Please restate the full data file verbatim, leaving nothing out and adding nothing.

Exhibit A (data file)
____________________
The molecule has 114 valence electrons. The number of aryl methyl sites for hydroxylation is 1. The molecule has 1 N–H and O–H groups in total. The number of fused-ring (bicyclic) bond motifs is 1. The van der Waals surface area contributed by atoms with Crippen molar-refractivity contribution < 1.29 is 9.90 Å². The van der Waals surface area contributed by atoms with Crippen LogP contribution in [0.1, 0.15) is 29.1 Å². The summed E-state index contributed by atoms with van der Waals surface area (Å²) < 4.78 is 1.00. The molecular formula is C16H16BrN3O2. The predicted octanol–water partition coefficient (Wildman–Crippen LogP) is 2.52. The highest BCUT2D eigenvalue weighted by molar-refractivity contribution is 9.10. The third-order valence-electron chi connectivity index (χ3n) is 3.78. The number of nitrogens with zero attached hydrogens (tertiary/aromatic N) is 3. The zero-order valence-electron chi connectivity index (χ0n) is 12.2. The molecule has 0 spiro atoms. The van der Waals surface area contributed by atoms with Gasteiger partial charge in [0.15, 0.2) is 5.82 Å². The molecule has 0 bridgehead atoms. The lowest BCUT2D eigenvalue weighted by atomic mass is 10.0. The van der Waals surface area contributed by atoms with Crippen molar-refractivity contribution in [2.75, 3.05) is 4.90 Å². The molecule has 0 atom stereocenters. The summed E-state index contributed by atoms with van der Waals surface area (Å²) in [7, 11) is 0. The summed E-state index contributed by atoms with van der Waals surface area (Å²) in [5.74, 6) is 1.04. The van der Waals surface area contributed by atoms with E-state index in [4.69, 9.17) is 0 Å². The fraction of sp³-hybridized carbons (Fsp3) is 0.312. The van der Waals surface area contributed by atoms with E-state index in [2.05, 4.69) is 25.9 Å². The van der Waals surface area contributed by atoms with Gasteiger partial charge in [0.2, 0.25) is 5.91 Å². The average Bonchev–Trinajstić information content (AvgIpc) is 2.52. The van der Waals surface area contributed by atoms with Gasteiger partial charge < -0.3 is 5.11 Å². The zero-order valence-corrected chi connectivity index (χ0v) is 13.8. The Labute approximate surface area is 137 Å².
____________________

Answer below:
The molecule has 114 valence electrons. The number of aryl methyl sites for hydroxylation is 1. The molecule has 1 N–H and O–H groups in total. The number of fused-ring (bicyclic) bond motifs is 1. The van der Waals surface area contributed by atoms with Crippen molar-refractivity contribution < 1.29 is 9.90 Å². The van der Waals surface area contributed by atoms with Crippen LogP contribution in [0.1, 0.15) is 29.1 Å². The summed E-state index contributed by atoms with van der Waals surface area (Å²) < 4.78 is 1.00. The molecular formula is C16H16BrN3O2. The predicted octanol–water partition coefficient (Wildman–Crippen LogP) is 2.52. The highest BCUT2D eigenvalue weighted by molar-refractivity contribution is 9.10. The third-order valence-electron chi connectivity index (χ3n) is 3.78. The number of nitrogens with zero attached hydrogens (tertiary/aromatic N) is 3. The zero-order valence-electron chi connectivity index (χ0n) is 12.2. The molecule has 0 spiro atoms. The van der Waals surface area contributed by atoms with Gasteiger partial charge in [0.15, 0.2) is 5.82 Å². The molecule has 0 bridgehead atoms. The lowest BCUT2D eigenvalue weighted by atomic mass is 10.0. The van der Waals surface area contributed by atoms with Crippen molar-refractivity contribution in [2.75, 3.05) is 4.90 Å². The molecule has 0 atom stereocenters. The summed E-state index contributed by atoms with van der Waals surface area (Å²) in [7, 11) is 0. The summed E-state index contributed by atoms with van der Waals surface area (Å²) in [5.74, 6) is 1.04. The van der Waals surface area contributed by atoms with E-state index in [4.69, 9.17) is 0 Å². The fraction of sp³-hybridized carbons (Fsp3) is 0.312. The van der Waals surface area contributed by atoms with E-state index in [2.05, 4.69) is 25.9 Å². The van der Waals surface area contributed by atoms with Gasteiger partial charge in [0.2, 0.25) is 5.91 Å². The average Bonchev–Trinajstić information content (AvgIpc) is 2.52. The van der Waals surface area contributed by atoms with Gasteiger partial charge < -0.3 is 5.11 Å². The zero-order valence-corrected chi connectivity index (χ0v) is 13.8. The Labute approximate surface area is 137 Å².